Robin Cooper and Robert S. Kaplan, proponents of the Balanced Scorecard, brought notice to these concepts in a number of articles published in Harvard Business Review beginning in 1988. Cooper and Kaplan described ABC as an approach to solve the problems of traditional cost management systems. These traditional costing systems are often unable to determine accurately the actual costs of production and of the costs of related services. Consequently managers were making decisions based on inaccurate data especially where there are multiple products.

Instead of using broad arbitrary percentages to allocate costs, ABC seeks to identify cause and effect relationships to objectively assign costs. Once costs of the activities have been identified, the cost of each activity is attributed to each product to the extent that the product uses the activity. In this way ABC often identifies areas of high overhead costs per unit and so directs attention to finding ways to reduce the costs or to charge more for costly products.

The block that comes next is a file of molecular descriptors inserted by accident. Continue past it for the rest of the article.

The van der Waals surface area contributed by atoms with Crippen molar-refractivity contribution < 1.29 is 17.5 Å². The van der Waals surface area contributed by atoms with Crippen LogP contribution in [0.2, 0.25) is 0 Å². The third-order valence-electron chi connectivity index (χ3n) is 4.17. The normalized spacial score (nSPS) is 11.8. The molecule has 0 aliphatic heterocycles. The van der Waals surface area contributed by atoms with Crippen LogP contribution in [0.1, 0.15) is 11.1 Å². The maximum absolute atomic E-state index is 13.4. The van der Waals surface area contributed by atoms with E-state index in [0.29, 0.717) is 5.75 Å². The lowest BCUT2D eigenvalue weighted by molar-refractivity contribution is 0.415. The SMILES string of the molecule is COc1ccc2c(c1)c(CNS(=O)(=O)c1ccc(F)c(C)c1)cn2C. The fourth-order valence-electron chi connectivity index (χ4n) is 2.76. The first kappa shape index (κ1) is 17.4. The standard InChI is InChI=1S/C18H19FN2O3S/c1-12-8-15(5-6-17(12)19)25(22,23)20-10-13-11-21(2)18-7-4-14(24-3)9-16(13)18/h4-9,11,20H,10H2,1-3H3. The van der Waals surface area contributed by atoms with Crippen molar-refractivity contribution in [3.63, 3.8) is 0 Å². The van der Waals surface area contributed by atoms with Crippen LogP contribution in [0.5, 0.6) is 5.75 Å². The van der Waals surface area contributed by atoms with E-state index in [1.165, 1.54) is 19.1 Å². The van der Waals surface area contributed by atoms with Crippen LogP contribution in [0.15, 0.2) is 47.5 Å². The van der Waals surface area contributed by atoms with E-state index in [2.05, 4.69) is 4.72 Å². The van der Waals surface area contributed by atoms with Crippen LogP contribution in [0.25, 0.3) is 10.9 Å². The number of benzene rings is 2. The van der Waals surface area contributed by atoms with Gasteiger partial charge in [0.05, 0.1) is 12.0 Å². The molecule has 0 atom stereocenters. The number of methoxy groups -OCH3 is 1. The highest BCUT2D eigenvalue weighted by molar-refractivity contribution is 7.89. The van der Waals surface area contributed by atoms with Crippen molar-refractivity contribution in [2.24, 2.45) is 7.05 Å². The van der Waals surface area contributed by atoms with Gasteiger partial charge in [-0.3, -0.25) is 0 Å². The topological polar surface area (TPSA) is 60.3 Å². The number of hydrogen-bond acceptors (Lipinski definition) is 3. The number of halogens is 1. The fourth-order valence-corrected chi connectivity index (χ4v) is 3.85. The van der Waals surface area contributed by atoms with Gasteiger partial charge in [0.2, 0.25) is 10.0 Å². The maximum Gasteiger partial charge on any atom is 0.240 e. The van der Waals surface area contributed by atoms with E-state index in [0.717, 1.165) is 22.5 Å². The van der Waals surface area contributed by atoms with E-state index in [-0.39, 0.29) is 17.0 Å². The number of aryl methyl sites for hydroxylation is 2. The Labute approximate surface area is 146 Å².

Activity-based costing was first clearly defined in 1987 by Robert S. Kaplan and W. Bruns as a chapter in their book Accounting and Management: A Field Study Perspective. They initially focused on manufacturing industry where increasing technology and productivity improvements have reduced the relative proportion of the direct costs of labor and materials, but have increased relative proportion of indirect costs. For example, increased automation has reduced labor, which is a direct cost, but has increased depreciation, which is an indirect cost.

Like manufacturing industries, financial institutions also have diverse products and customers which can cause cross-product cross-customer subsidies. Since personnel expenses represent the largest single component of non-interest expense in financial institutions, these costs must also be attributed more accurately to products and customers. Activity based costing, even though originally developed for manufacturing, may even be a more useful tool for doing this.